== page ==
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The film begins with a shot of Matthew Whittet, as the character "Satie," standing on a stage in front of red velvet curtains in the nightclub Moulin Rouge. As the curtains open, Satie conducts an orchestra playing the famous Twentieth Century Fox fanfare over a shot of the company's logo. The curtains close, then re-open to reveal the titles "Twentieth Century Fox Presents/A Bazmark Production/Moulin Rouge!/Paris, 1990." The titles are designed to look as if they were from an early black-and-white, silent movie. After the time and setting are established, the camera moves past the curtains and into the screen behind Satie. After a brief shot of John Leguizamo, as "Henri de Toulouse-Lautrec," singing "Nature Boy," a long traveling shot of Paris in miniature leads to a flowing shot through the streets of Montmartre and up into the rooms of "Christian." The sequence begins in black-and-white, with an increasing color tint until it becomes full color with the appearance of Christian.
The May 28, 2001 Newsweek review noted that Twentieth Century Fox originally objected to director Baz Luhrmann's unusual presentation of its theme music, which was written in the 1930s by longtime Fox composer Alfred Newman. According to the film's presskit, the shots of Paris were obtained using a collage created by Catherine Martin, the picture's production and costume designer, and the streets of Montmartre were created in miniature in one-fifth or one-sixth scale, with photographs and film of real people digitally added.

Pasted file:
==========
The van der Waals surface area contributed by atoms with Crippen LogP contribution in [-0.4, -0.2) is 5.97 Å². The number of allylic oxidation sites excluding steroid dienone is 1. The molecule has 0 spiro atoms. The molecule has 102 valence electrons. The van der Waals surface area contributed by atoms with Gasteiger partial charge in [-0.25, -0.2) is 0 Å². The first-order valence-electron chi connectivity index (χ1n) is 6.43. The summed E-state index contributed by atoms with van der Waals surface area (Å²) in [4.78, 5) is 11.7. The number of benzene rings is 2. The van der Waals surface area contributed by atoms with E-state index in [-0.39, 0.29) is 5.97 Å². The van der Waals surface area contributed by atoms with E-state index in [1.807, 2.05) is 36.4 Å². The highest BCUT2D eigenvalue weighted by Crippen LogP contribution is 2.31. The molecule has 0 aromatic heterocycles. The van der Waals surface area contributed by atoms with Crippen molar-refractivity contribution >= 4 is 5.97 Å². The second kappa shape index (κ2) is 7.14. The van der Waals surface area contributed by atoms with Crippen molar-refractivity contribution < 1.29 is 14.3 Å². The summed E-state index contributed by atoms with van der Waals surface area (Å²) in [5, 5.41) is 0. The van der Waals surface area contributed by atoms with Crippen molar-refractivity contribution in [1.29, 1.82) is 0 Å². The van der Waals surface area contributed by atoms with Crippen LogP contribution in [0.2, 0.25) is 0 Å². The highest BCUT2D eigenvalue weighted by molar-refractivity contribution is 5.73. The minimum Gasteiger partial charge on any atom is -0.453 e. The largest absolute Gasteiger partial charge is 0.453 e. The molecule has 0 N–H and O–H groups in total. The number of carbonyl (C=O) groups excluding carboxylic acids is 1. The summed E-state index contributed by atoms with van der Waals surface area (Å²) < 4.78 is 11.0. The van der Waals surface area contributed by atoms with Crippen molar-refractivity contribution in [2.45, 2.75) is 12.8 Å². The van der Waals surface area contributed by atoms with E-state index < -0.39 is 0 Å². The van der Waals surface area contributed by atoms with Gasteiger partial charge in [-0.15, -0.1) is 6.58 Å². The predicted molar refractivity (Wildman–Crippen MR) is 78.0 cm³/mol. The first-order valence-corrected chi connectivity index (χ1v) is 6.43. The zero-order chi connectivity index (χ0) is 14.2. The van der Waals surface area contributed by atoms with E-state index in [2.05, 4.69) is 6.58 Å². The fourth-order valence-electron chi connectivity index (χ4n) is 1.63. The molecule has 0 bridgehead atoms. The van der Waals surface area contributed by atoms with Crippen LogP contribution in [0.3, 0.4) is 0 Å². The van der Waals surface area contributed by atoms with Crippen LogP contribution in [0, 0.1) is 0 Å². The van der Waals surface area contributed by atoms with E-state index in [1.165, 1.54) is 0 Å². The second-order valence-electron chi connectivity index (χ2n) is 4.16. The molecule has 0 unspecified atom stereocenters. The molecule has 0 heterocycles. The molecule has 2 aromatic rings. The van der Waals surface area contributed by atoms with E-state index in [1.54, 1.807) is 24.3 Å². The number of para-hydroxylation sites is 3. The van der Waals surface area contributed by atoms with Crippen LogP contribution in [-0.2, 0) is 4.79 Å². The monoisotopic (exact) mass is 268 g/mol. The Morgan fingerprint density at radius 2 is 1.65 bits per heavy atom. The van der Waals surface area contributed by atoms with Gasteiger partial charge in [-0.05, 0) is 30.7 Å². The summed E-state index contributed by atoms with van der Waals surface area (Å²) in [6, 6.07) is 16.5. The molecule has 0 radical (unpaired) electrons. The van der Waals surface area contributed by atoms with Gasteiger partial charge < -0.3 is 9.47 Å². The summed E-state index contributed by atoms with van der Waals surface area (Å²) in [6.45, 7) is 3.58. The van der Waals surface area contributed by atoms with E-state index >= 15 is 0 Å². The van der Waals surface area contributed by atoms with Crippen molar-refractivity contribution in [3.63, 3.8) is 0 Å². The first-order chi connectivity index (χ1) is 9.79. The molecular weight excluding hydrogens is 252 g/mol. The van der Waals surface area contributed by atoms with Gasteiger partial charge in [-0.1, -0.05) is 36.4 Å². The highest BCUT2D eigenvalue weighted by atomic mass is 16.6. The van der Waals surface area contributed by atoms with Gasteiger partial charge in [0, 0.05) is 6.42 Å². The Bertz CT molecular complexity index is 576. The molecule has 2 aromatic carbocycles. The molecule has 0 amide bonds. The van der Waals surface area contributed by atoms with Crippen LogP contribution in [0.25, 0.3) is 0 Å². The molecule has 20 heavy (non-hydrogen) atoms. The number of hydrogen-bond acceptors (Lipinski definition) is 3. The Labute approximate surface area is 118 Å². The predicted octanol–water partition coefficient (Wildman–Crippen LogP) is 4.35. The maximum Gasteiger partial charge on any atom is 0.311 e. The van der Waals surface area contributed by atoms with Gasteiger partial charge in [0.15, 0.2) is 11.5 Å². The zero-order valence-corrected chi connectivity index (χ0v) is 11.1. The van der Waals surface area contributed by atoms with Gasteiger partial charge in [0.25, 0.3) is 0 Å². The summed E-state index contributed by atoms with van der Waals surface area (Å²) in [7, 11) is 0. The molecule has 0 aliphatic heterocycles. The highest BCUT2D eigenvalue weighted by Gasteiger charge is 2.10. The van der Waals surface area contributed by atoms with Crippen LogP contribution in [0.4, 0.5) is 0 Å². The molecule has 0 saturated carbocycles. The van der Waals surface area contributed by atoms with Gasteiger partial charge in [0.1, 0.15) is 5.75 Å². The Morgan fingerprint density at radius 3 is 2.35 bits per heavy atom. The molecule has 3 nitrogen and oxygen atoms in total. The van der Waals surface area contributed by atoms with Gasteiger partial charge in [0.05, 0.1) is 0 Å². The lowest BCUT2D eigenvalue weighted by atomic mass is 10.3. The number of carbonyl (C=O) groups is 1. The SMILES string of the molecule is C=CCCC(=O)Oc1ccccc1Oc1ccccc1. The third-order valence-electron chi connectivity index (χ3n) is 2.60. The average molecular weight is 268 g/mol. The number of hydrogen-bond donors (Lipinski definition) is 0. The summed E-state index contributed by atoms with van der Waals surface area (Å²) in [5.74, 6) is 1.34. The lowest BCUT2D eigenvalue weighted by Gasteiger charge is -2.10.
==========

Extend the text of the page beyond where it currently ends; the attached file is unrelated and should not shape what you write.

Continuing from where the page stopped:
The acting and crew credits for the picture appear at the end of the film; the first time the actors are listed, without character names, Nicole Kidman, Ewan McGregor, John Leguizamo, Jim Broadbent and Richard Roxburgh receive individual title cards. The end credits begin with a card reading: "In Memorium, Leonard Luhrmann, 1934-1999." Leonard Luhrmann, who died while the film was beginning production, was the father of director Baz Luhrmann. After the end credits, the Bohemian motto "This Story Is About Truth, Beauty, Freedom, But Above All, Love," is flashed on the screen in stylized title cards. ["Bohemianism," a movement that began largely in Paris in the mid-to-late 1800s, promoted the concepts of creating art for its own sake, rejecting wealth and pursuing idealized notions of love and truth.] Voice-over narration by Ewan McGregor, as "Christian," is heard throughout the picture, as if the film is illustrating the novel he is writing about his romance with "Satine." Although several reviews refer to Richard Roxburgh's character as the "Duke of Worcester," in the film he is called only "The Duke," and his name appears in written form once as "Duc de Monroth."
The end credits contain a disclaimer noting that while some actual characters, firms and events are depicted, the film is a work of fiction. The real Moulin Rouge, notorious for its can-can dancers and sexually suggestive atmosphere, was owned by Charles Zidler and his partner Joseph Oller, and opened in Montmartre on October 6, 1889. Artist Henri de Toulouse-Lautrec (1864-1901), perhaps best known for his portraits of the club's entertainers, has been portrayed in other films, including the 1953 production Moulin Rouge, which is otherwise unrelated to the 2001 film (see AFI Catalog of Feature Films, 1951-60). Mme Fromage, Le Petomane and Le Chocolat were real performers at the club. The film's presskit notes that the character Satie is "based on a loose mix between" unorthodox composers Erik Satie and Maurice Ravel.